Phase 2 begins!

After a long break it was great to see some familiar faces arrive in Garston Woods. We are beginning the harvesting of materials needed to construct the buildings at the new Visitor Centre.

Our coup is very close to the one that we harvested last time and it was great to see the hazel growing back strongly. We are coppicing in the same way as the first phase of the project with all of the collected rods being tied into bundles. This makes the job of counting the number collected easier and also allows the rods to be transported more efficiently.

Volunteers busy coppicing

Volunteers busy coppicing

The main difference this time is that all of the experiments are complete and so we are now trying to harvest efficiently because we have a lot of material to collect.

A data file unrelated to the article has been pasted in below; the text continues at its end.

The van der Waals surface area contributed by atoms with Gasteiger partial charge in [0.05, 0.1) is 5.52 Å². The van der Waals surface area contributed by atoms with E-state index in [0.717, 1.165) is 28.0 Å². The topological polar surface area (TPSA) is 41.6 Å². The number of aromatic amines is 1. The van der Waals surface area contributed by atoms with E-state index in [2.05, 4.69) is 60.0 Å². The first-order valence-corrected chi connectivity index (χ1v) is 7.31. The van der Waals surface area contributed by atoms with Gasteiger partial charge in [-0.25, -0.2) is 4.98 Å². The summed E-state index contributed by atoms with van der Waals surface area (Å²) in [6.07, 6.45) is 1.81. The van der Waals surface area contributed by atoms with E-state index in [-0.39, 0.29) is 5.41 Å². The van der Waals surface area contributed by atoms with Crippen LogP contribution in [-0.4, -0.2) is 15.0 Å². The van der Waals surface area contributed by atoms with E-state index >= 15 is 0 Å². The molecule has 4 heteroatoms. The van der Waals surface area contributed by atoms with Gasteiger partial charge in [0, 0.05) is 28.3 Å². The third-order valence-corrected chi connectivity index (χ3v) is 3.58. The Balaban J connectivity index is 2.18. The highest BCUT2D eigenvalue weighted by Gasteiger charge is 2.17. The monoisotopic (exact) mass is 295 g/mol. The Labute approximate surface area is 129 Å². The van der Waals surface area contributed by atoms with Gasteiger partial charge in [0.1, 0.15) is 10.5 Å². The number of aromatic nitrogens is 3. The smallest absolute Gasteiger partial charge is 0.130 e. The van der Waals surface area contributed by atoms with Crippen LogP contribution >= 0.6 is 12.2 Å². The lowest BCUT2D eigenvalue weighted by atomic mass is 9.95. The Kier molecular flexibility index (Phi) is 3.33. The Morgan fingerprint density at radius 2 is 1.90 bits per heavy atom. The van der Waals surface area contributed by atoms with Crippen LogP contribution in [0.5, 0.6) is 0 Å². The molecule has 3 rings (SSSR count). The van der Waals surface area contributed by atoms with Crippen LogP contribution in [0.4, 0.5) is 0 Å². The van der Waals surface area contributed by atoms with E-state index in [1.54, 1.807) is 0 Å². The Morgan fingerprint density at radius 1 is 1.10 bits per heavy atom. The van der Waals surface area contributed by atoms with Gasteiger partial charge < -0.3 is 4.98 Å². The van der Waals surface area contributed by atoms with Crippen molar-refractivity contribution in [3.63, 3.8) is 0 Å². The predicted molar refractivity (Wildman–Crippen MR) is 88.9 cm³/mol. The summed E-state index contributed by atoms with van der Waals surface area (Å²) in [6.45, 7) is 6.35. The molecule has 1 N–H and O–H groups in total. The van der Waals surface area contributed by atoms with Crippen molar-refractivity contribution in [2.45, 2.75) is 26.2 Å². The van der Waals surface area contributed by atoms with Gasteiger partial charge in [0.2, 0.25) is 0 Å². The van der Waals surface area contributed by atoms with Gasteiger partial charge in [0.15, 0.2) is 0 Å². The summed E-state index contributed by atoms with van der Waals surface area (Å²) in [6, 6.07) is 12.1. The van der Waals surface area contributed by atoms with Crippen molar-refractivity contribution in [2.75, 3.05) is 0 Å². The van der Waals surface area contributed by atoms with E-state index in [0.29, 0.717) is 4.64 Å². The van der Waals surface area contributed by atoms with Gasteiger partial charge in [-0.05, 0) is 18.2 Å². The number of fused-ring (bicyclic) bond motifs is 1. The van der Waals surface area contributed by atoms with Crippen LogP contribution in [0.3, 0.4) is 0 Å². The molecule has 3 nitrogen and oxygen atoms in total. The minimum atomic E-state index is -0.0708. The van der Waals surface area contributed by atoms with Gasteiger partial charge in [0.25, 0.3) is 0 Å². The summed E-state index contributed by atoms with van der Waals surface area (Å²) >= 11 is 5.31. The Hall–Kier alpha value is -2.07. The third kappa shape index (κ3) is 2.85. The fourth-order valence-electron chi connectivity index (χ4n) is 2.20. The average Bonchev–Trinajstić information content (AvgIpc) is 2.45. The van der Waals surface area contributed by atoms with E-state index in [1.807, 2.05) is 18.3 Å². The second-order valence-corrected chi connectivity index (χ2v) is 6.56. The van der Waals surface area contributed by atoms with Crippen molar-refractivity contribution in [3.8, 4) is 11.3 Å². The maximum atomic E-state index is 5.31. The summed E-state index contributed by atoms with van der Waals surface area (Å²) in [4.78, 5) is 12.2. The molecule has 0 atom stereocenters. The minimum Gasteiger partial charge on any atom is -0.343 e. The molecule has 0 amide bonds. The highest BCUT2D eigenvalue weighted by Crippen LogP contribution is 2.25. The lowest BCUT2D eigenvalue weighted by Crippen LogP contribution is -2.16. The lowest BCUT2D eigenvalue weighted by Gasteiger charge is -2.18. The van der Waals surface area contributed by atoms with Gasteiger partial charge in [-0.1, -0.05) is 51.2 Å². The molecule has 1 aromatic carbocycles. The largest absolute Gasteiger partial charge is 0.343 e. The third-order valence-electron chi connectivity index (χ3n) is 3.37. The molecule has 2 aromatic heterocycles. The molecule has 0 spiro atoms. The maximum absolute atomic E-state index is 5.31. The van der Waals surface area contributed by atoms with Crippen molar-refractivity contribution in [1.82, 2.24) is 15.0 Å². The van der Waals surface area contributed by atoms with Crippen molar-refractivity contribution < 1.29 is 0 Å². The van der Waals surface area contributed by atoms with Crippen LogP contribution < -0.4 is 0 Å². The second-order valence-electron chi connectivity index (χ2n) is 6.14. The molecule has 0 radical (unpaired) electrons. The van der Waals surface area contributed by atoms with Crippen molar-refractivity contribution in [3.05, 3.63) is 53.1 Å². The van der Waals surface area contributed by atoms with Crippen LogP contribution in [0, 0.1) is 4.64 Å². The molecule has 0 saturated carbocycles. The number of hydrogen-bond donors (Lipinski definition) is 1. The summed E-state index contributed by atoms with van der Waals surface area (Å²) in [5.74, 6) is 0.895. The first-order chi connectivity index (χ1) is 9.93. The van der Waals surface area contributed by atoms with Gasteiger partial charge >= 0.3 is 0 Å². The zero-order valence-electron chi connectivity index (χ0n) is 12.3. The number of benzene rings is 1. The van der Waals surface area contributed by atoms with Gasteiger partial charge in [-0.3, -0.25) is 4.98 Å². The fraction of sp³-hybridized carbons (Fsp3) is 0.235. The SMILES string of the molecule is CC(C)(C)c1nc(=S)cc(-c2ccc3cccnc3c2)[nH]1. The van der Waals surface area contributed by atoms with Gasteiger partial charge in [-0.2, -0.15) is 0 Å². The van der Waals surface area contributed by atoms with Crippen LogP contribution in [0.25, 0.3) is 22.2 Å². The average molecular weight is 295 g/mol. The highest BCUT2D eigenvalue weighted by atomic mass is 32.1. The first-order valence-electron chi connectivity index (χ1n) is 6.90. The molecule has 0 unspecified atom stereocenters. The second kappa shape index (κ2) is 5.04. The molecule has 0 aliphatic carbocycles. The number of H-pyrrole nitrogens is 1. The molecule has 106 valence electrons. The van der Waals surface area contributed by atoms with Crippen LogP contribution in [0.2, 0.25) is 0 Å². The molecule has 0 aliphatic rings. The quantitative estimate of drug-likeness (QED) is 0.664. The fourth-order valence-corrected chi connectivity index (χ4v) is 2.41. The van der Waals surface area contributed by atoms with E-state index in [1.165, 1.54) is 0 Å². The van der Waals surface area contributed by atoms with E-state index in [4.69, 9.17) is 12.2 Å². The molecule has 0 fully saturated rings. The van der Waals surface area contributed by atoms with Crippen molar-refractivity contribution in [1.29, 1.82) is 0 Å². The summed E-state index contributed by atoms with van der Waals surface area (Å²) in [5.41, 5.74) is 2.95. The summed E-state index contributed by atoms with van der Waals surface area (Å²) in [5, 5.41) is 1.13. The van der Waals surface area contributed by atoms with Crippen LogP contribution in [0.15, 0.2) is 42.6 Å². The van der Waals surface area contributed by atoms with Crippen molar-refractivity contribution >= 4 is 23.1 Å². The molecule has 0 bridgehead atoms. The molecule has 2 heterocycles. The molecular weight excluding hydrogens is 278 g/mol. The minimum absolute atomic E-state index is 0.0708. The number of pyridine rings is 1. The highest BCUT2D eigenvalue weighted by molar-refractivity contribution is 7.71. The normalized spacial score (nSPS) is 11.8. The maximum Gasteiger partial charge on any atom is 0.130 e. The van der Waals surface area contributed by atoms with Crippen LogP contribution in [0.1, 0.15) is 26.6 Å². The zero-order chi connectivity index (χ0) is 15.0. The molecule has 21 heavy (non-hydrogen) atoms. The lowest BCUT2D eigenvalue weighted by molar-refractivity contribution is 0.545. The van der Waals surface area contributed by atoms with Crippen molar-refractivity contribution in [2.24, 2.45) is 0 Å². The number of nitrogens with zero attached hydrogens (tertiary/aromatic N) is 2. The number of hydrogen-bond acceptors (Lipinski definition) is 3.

The first week's gathered hazel.

The first week’s gathered hazel.

The first week has flown by with all our volunteers working incredibly hard, fuelled of course, with tea and biscuits.

The most important item in the woods!

The most important item in the woods!

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4 thoughts on “Phase 2 begins!

  1. Do you think the neolithic builders stored the coppiced wood for a couple of months, before constructing their houses? Or, did they coppice and build at the same time, and would it make any difference?

    • Coppiced hazel tends to become brittle if it is stored too long before being used – you need it nice and bendy to weave into the wall. So really you want to use the coppice as soon as possible after it is cut. As coppicing is usually a winter activity, that means the best time to build is the winter or the spring.

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